‘Do what’s best for you’: After 13 years at home, mother of three drawn to phlebotomy

Natasha Williams had dealt with her fair share of blood and illness caring for her kids in her Monett home. But when she walked into her first day of clinical training in the phlebotomy program at Ozarks Technical Community College, she didn’t expect one of her first patients to faint.

“To see someone pass out on my first day of clinicals was very shocking,” Williams said. “I didn’t think I would see it the first day because they were like, ‘Oh, it’s very rare.’”

Williams, 32, graduated from high school and had worked at Walmart before becoming a stay-at-home mom for the past 13 years. She has three kids — aged 13, 6 and 4 — and now that her youngest child is old enough to go to a full-time preschool, Williams joined the OTC phlebotomy technician program in January. She wanted to find a career she enjoyed that allowed her to interact with others, even though she said her family did not need the extra income.


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“Being a stay-at-home mom has benefited me to be a phlebotomist with children, especially, because I put myself in their parents’ shoes,” Williams said. “As in, if this was my child, what would I want the phlebotomist to do?”

Phlebotomists work at blood donation centers and hospitals to draw blood from patients and prepare it to be taken to a lab. Blood work can be a vital part of a diagnosis, and even amid COVID-19, demand for phlebotomists has continued to be high. As organizations like the American Red Cross encourage Americans to donate blood to prevent a blood shortage, phlebotomists are needed at blood drives and donation centers across the country.

Phlebotomy is a fast-growing field, according to the U.S. Bureau of Labor Statistics. Jobs in the field are expected to grow 17% from 2019-2029, compared to 4% for the overall job market. Nationally, phlebotomy jobs pay an average of about $34,000 per year, or $16 an hour, according to hiring website ZipRecruiter.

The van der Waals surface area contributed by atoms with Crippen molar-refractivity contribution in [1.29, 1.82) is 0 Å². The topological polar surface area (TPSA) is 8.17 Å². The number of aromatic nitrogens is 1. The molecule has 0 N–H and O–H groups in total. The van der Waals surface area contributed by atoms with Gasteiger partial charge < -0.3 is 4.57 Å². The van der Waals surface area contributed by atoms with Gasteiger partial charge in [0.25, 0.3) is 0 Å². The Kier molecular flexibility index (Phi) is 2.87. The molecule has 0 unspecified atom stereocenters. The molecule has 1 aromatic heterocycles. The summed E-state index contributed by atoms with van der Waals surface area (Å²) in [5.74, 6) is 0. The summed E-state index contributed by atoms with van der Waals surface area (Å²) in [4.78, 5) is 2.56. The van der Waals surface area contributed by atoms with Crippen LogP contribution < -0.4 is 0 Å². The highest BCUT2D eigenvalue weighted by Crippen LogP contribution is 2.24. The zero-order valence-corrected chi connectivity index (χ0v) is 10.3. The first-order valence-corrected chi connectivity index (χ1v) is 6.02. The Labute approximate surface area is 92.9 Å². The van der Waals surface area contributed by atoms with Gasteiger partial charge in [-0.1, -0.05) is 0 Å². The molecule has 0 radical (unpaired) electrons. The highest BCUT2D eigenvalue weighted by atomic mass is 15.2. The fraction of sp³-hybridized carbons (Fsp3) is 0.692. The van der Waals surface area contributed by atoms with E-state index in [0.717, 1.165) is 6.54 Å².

Kelly Shrimpton, instructor for OTC’s phlebotomy program, said the job does not require a formal degree, which makes it a good entry-level opportunity for those looking to enter the health care field.

“Phlebotomy is a great get-your-foot-in-the-door job,” Shrimpton said. “With health care, it’s a great opportunity to get in there. As a phlebotomist, you’re exposed to lots of other disciplines in health care, but it doesn’t require a four-year degree.”

After enrolling in the OTC phlebotomy program, Williams spent about eight weeks in the classroom, learning about the different tubes used to sort blood and proper techniques for finding veins. After completing her classwork, she began her clinical training at Cox Monett Hospital, where she worked to draw blood from patients under the mentorship of other phlebotomists.

“With Natasha being a stay-at-home mom, that’s no easy job,” Shrimpton said. “She has learned to be able to multitask and juggle. And I think when she signed up to take the class, she knew it would be some work. With the experience of her being at home for a while and with the kids, I think she was able to gauge that and make time for that.”

Drawing blood from patients requires more than simply being able to find a vein. Williams said she tries to make each patient feel comfortable by discussing what they ate for breakfast and distracting them from the procedure. She said that while it is important to remember that most people are not excited to get their blood drawn, she still works to make each patient as relaxed as possible.

“You have to have a smile on your face,” Williams said. “Even though you have a mask on, you can tell if someone has a smile with a mask. You have to have a good, positive attitude towards everything in the lab, because if you don’t, then they’re going to feel like, ‘They don’t like their job, so they’re going to probably hurt me’ or something like that. The patients can feel it.”

After completing her phlebotomy program in May, Williams now works at Cox Monett Hospital.

“The best advice I would give to anyone transitioning would be to do what’s best for you,” Williams said. “Take your time and do what’s best for you. Do what makes you happy, because you don’t want to go into something that’s not going to make you happy in the long run.”


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